It still isn’t clear who was responsible for maintaining a set of stairs in Dorchester that a Boston University professor fell to his death through, reports Boston Globe’s Travis Andersen, John R. Ellement and Elizabeth Koh. According to the Globe trio, records suggest the Department of Conservation and Recreation may have some responsibility for the rusted structure.
More from Andersen, Ellement, and Koh: “An August 2020 DCR report noted the Old Colony Avenue and Columbia Road intersection next to the staircase was especially dangerous and recommended making nearby crosswalks and surrounding paths safer for pedestrians. An MBTA official also said Monday that DCR was responsible for the stairwell. A DCR representative did not respond to questions Tuesday about the report or the agency’s oversight role.”
A new search begins in Worcester
A committee in Worcester will hold its first meeting Thursday as it starts to find the city’s next superintendent of schools, reports Scott O’Connell for the Telegram & Gazette. The objective of the first meeting? Develop a timeline and request for proposals for a consultant to help the committee members with the process. Worcester School Committee members voted to not renew Superintendent Maureen Binienda’s contract two weeks ago.
Incumbents in trouble? Framingham, Gloucester mayors distant second in prelims
File under: Warning signs? Framingham’s first-ever Mayor, Yvonne Spicer finished a distant second to challenger Charlie Sisistsky in Tuesday’s preliminary election, Susan Manning of Framingham Source reports, setting up a rematch in November. Meanwhile, in Gloucester, incumbent Romeo Theken looks likely to come in second to challenger Gregory Verga as results trickle in, the Globe’s John Hillard reports.
Wide open: Fields culled in races for open mayoral seats on Lynn, Somerville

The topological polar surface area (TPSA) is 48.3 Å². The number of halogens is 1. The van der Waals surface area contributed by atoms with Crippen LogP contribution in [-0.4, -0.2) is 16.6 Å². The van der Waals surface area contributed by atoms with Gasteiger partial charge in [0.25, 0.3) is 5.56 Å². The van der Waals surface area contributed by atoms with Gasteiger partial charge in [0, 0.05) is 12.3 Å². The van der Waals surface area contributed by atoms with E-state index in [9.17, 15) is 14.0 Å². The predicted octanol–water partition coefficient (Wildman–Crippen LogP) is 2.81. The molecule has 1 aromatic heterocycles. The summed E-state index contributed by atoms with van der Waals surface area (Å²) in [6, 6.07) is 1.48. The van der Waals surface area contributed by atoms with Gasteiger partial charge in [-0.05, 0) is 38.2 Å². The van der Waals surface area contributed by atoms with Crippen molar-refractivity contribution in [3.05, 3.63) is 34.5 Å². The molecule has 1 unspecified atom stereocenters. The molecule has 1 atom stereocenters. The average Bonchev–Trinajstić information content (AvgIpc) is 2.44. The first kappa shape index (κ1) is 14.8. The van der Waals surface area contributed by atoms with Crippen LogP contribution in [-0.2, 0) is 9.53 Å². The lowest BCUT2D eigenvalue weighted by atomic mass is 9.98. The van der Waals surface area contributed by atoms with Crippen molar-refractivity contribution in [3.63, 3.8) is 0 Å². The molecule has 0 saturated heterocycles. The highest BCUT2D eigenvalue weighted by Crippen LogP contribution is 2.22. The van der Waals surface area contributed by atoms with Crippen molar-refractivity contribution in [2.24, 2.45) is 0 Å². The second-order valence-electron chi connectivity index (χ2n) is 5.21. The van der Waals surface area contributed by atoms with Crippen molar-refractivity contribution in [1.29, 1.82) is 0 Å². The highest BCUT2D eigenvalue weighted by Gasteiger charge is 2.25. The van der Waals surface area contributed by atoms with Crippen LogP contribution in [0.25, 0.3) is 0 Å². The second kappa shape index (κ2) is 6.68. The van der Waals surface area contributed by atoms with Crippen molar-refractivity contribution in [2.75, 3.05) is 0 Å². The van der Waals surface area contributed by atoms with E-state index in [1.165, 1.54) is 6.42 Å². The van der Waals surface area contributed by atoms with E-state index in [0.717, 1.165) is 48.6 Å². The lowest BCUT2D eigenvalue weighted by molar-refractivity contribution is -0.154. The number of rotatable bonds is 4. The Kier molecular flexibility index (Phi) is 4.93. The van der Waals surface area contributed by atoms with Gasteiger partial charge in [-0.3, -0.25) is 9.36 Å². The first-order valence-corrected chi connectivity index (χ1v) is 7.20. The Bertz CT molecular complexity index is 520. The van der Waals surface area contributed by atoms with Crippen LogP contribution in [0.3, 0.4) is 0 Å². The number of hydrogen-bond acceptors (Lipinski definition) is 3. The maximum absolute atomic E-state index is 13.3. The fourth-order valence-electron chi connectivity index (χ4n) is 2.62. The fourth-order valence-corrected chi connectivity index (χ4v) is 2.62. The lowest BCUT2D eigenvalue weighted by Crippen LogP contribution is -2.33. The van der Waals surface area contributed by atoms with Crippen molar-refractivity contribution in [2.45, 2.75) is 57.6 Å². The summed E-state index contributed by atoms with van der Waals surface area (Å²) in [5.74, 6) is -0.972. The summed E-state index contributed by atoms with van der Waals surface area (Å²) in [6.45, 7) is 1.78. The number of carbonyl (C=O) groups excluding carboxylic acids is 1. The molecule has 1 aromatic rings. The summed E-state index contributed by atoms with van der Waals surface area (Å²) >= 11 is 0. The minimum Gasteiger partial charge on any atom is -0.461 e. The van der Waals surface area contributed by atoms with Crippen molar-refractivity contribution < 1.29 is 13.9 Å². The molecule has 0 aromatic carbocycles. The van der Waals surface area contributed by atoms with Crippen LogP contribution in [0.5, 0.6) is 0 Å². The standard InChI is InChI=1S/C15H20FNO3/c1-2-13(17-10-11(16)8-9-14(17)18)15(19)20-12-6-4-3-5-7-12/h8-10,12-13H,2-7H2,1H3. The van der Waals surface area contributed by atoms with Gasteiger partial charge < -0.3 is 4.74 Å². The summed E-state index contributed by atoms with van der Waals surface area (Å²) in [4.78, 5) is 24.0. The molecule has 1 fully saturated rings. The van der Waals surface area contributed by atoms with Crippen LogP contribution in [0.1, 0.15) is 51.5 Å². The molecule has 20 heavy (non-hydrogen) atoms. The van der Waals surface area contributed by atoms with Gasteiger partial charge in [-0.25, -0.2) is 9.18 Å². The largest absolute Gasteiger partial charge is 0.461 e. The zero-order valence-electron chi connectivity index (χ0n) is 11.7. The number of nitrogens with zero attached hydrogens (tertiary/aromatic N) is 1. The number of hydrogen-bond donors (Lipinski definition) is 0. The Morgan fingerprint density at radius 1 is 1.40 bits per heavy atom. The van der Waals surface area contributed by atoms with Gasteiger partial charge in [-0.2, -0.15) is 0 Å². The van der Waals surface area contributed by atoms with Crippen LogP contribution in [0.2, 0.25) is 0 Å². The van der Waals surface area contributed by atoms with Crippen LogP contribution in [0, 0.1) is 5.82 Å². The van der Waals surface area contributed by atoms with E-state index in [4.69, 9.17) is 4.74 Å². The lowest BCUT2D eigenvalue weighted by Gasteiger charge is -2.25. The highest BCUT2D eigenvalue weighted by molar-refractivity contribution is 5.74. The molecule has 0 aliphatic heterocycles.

Somerville is one step closer to having its first new mayor in 20 years. Alex Newman of Somerville Patch reports two city councilors will face off in November after Will Mbah and Katjana Ballantyne emerged atop a four-candidate field. In Lynn, it will be School Committee member Jared Nicholson going head-to-head against City Council President Darren Cyr for the right to replace outgoing Mayor Thomas McGee, Trea Lavery of the Lynn Item reports.
Tailgate or not, UMass Amherst students wanted to celebrate game
Even though the tailgate lot was closed, it didn’t stop students at the University of Massachusetts Amherst from gathering last week for a game against Boston College. MassLive’s Cassie McGrath reports that hundreds of students congregated outside of Townehouse of Amherst to celebrate game day.
More from McGrath: “UMass canceled the student tailgate after the university reported more than 150 cases of COVID after the first week of classes. Around 97 percent of the student population is vaccinated against COVID and there are currently no public health prohibitions about outdoor gatherings off campus, according to the school.”